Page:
My chemo will take place in the same building where I had radiotherapy in 2014 and 2015 but there’s a marked difference between the radiotherapy and chemo departments if my pre-assessment a couple of days ago is anything to go by. Both are very modern and very clean but what I found different was the feeling of the place although, to be fair, I was there on one of the days that it is closed so maybe the atmosphere will be different when it’s got patients and staff in it.
The only person there was the Chemo Nurse who had phoned me a week earlier. We went through the paperwork together and I learned that in addition to Docetaxel I’d also be having two other drugs through an intravenous drip – Dexamethasone and Ondansetron, which I’d get first. At the end I’d get some saline, too. I also had the possible side effects that I might experience explained to me and was asked if I had any questions. It’s important to get one’s priorities right and the first question I had was whether or not I could go away on holiday to Spain for a week in September. The upshot is that it’s not the definite “no” I thought it was, but neither is it a “yes”. I’ll have to see how I do and then see what my oncologist advises. If I do manage to get away I mustn’t go into a swimming pool because of the chlorine and I’m only allowed into the sea up to my waist so as to avoid swallowing any sea water, which is not my preferred tipple in any case.
I was told a lot of things I expected to hear, but some of the “surprises” were that I should use a regular toothbrush with soft bristles instead of an electric one because, I think, the inside of my mouth will be more prone to sores, cuts and ulcers which could get infected, and to only use alcohol free mouthwash. As my immune system will be compromised I’m also not allowed what were described as “smelly cheeses”, so no Brie or Camembert for example, and meat and eggs have to be well cooked. Although salads are ok, they must be thoroughly washed.
As I’ve mentioned in previous posts, I enjoy the foods that are described as “healthy”. I’m talking about low fat things, skimmed milk, soya, sugar-free and things like those. I’m told the general advice now is to do the opposite as I’m not to lose weight and I must eat things that’ll boost my energy. I’ve never found it difficult to put weight on and I’m worried that I’ll end up very overweight.
One of the more definite side effects of the chemo is hair loss. It’s a dead cert, in fact. I haven’t yet got used to having lost most of my other hairy bits due to the radiotherapy and hormone therapy so the prospect of losing what’s left on my head and face is quite depressing – we’ve all got our weak points and that’s mine. My body is getting more like that of a woman’s with every hormone pill I take and it’s only the hairy bits that still make me feel like me, so being told about something called a cold cap that might prevent hair loss on my head that I could try if I wanted sounded a very attractive prospect, all things considered. It’s not guaranteed to work but I was going to give it a go. Except I can’t. The reason I can’t is that they don’t make cold caps big enough for my big head or, if they do, the chemo place doesn’t have any. So within 3 weeks I’ll probably be bald all over. A mate suggested that I could put myself in control by shaving the lot off before it falls out, something that looks so easy when you see people shaving their heads to raise money for charities like Macmillan, but the thought of doing it for real does not feel so much like taking control as giving in, which I suppose I will have to do.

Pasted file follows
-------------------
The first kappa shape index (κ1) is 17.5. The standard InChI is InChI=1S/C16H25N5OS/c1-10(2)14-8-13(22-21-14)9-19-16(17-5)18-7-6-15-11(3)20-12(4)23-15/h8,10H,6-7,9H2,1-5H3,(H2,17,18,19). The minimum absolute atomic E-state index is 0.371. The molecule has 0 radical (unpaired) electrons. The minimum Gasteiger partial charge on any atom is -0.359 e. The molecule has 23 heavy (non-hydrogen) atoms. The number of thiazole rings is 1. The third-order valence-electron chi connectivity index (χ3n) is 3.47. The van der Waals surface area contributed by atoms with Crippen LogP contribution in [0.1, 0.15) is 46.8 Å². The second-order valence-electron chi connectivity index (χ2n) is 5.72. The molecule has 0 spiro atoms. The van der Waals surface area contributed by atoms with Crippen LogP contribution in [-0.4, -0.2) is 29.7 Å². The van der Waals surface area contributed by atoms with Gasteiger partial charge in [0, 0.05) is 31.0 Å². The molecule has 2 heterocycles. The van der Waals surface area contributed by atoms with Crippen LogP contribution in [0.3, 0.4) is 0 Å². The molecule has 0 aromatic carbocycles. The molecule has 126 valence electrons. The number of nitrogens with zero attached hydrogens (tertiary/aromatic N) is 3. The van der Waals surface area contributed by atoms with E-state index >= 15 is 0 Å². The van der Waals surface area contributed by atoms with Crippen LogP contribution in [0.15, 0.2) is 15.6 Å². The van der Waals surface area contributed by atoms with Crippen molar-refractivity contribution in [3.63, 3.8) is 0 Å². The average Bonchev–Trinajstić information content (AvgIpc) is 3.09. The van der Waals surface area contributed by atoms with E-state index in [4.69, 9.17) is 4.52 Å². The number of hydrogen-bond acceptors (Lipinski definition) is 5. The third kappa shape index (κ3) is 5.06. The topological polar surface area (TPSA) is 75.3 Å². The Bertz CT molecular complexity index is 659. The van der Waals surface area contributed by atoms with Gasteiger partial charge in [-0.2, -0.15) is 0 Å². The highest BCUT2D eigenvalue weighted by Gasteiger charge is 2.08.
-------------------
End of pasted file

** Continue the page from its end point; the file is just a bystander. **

Other things I have to do is carry my Chemo Book around with me when I go out and have an overnight bag ready by the door in case I get an infection that is so bad that I have to go to hospital.
After going through the paperwork and questions the chemo nurse showed us around and then I had my bloods taken. The place isn’t big but has everything required. As the patient I’ll be given sandwiches because each session takes around 2½ hours, and both me and my partner will be given a cuppa, but there’s a small kitchen we can use if we want to bring food with us so he can eat, too.
I know I’m not in a humorous situation, after all, cancer is no laughing matter but whenever possible I’ve used humour to help me get through the last few years. It’s not how everybody does it but we’re all different and that’s how I need to do it. I get my laughs where I can and, it seems, so do others because while writing this I found a site that gave me a few laughs and from which I pinched the idea for an image.
Humour is what was missing from my chemo pre-assessment and I missed it. I had arrived on a high, having spent the previous four days in Dorset enjoying weather that was reminiscent of the Côte d’Azur and revisiting places that we hadn’t seen for over 25 years, such as Studland, Corfe Castle, Swanage and Weymouth and partaking of our favourite local delicacy, freshly caught crab sandwiches. Maybe chilling and de-stressing was not a good strategy, maybe I should have stayed home and dwelt on my situation instead, because the whole pre-chemo thing was far too matter of fact, realistic and clinical for me to handle and I came down from my high with a bump and left feeling like a black cloud had descended over me.
I’ll have my first cycle of chemo tomorrow. I hope it’s not all doom and gloom and that I’ll find the humorous side somewhere.